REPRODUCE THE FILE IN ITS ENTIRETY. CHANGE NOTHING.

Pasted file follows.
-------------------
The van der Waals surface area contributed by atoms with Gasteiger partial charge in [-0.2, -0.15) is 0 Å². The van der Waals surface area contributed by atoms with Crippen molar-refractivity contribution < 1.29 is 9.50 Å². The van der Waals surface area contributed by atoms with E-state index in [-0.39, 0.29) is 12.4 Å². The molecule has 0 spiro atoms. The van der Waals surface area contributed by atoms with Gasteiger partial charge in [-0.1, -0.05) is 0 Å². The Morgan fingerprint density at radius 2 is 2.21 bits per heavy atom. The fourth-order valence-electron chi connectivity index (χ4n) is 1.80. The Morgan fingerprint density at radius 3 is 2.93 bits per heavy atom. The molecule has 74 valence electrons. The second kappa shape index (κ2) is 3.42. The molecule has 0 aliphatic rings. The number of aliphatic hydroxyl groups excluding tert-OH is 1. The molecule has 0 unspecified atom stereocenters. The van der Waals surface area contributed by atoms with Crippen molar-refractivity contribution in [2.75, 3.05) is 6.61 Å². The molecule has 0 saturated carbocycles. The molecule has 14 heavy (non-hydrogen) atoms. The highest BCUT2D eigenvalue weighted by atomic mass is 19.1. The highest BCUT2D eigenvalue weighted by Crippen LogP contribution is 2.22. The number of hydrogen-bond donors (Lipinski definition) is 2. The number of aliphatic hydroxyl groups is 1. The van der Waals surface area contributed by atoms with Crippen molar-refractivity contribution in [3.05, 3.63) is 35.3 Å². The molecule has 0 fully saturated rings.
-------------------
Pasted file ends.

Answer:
The van der Waals surface area contributed by atoms with Gasteiger partial charge in [-0.2, -0.15) is 0 Å². The van der Waals surface area contributed by atoms with Crippen molar-refractivity contribution < 1.29 is 9.50 Å². The van der Waals surface area contributed by atoms with E-state index in [-0.39, 0.29) is 12.4 Å². The molecule has 0 spiro atoms. The van der Waals surface area contributed by atoms with Gasteiger partial charge in [-0.1, -0.05) is 0 Å². The Morgan fingerprint density at radius 2 is 2.21 bits per heavy atom. The fourth-order valence-electron chi connectivity index (χ4n) is 1.80. The Morgan fingerprint density at radius 3 is 2.93 bits per heavy atom. The molecule has 74 valence electrons. The second kappa shape index (κ2) is 3.42. The molecule has 0 aliphatic rings. The number of aliphatic hydroxyl groups excluding tert-OH is 1. The molecule has 0 unspecified atom stereocenters. The van der Waals surface area contributed by atoms with Crippen molar-refractivity contribution in [2.75, 3.05) is 6.61 Å². The molecule has 0 saturated carbocycles. The molecule has 14 heavy (non-hydrogen) atoms. The highest BCUT2D eigenvalue weighted by atomic mass is 19.1. The highest BCUT2D eigenvalue weighted by Crippen LogP contribution is 2.22. The number of hydrogen-bond donors (Lipinski definition) is 2. The number of aliphatic hydroxyl groups is 1. The van der Waals surface area contributed by atoms with Crippen molar-refractivity contribution in [3.05, 3.63) is 35.3 Å². The molecule has 0 fully saturated rings.